Are vegetables good for you?

Before I begin, let me briefly talk about my biases. I would like to emphasize that I always loved eating vegetables. Even as a child, I enjoyed eating the lowliest, most hated of vegetables, including spinach, broccoli, peas, turnips, and just about everything my talented cooks of vegetarian parents offered me. Later I discovered, quite by accident, that my most acute health problems could be completely alleviated by going from a very low carbohydrate diet that included large portions of non-starchy vegetables, to an essentially carnivorous one. However, I mostly have assumed that this drastic health improvement has been in spite of avoiding vegetables. I have been more likely to hypothesize that this difference is down to extreme carbohydrate intolerance, a need for a particularly deep therapeutic level of ketosis, or that I perhaps have some micro-organism invading my body, such as candida, that will flourish to my detriment even on cabbage, but will leave me alone if I eat only meat. More recently, and rather reluctantly, I have had to examine whether, in fact, vegetables themselves, or at least some of them, are what is causing me harm.

In this post, I want to point to two sources that have helped me understand and embrace the idea that vegetables not only are not necessary for good health, but they may actually do harm in many people.

The first is a curious small study from 2002 in the British Journal of Nutrition. The point of the study was to see if the anti-oxidants in green tea have a positive effect on oxidative markers of stress. In order to make sure the effect was coming from the tea, they removed all fruits and vegetables (except potatoes and carrots) from the subjects’ diets. The researchers didn’t find any long-term effects from the green tea extract, but they did notice something interesting. The removal of flavonoid containing elements of the diet did improve those markers. A “decrease in protein oxidation, in 8-oxo-dG excretion and in the increased resistance of plasma lipoproteins to oxidation in the present study points to a more general relief of oxidative stress after depletion of flavonoid- and ascorbate- rich fruits and vegetables from the diet, contrary to common beliefs.” In other words, it appeared in this study that not eating fruits and vegetables was better for the participants than eating them. If nothing else, this must give one pause.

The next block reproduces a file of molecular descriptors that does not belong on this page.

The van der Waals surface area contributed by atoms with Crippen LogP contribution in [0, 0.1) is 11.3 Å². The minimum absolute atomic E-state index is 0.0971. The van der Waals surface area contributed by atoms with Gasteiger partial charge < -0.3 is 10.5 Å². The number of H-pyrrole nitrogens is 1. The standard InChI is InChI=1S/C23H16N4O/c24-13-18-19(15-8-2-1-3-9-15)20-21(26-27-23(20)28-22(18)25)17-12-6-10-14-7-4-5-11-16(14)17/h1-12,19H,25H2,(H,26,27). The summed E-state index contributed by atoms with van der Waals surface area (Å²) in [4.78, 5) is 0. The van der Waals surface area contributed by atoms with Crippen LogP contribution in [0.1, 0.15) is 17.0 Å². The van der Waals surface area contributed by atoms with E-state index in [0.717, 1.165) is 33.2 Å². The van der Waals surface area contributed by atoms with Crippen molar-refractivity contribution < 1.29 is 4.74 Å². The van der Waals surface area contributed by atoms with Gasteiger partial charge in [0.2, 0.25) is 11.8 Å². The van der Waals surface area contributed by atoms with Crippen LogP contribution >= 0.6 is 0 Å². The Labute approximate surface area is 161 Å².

The second I came upon just this week. At the 2nd Annual Ancestral Health Symposium 2012 (AHS12), Georgia Ede, M.D. gave her presentation titled “Little Shop of Horrors? The Risks and Benefits of Eating Plants”. In it and on her website, she points out that there are no studies that she could find (and the above is the only one I know of) that actually compares diets with and without vegetables. The studies that she did find that showed positive benefits to eating vegetables are all flawed in some way such that it can not be determined which aspect of the intervention gave a positive benefit. For example they had people eat more vegetables and less refined sugar, or eat more vegetables and exercise more. Moreover, the only studies she found that did not have these confounders, had negative results, that is, they did not show the benefits the researchers were expecting. Of course, this is only absence of evidence, but with the extensive promotion of vegetables that we are exposed to so vigorously, one would hope to see something more concrete behind it.

Dr. Ede notes that there have been groups in the past that survived fine without vegetables. She makes cogent arguments against the assertions that fiber is beneficial, and that vegetarians are healthier than non-vegetarians. She shows that micronutrients are more abundant and/or more bioavailable in animal foods than in plants. Yet the most important insight she provides from my perspective is that there are many compounds in plants that function as protection for the plant, to prevent it being eaten. Even though many people can tolerate them at low levels, in high doses (or low doses for sensitive individuals) they are at best double edged swords, and at worst harmful. This is true even of compounds that have been touted as health-promoting, such as anti-oxidants.

She promises to write about many classes of toxins, and the first article has already been written. It describes the problems with brassicas (a.k.a. cruciferous vegetables).When I was on a simply low-carb diet, instead of a “zero-carb” diet (that’s a bit of a misnomer, since there are trace carbs in meat, and I sometimes eat liver or cream, which have a bit more) I ate a lot of those, because they are very low in carbohydrates. As she claims seems to be the pattern, the ingredients in brassicas that are advertised as fighting disease, also cause problems, actually poisoning mitochondria, generating ROS’s, and more. I recommend reading her post, and the rest of her site.

I’ll leave with a quote that particularly struck me from the AHS talk:


“[P]erhaps these compounds are really only irritants that we’ve had to evolve to deal with because we happen to eat them, and maybe [it’s not the case] that they’re actually good for us.”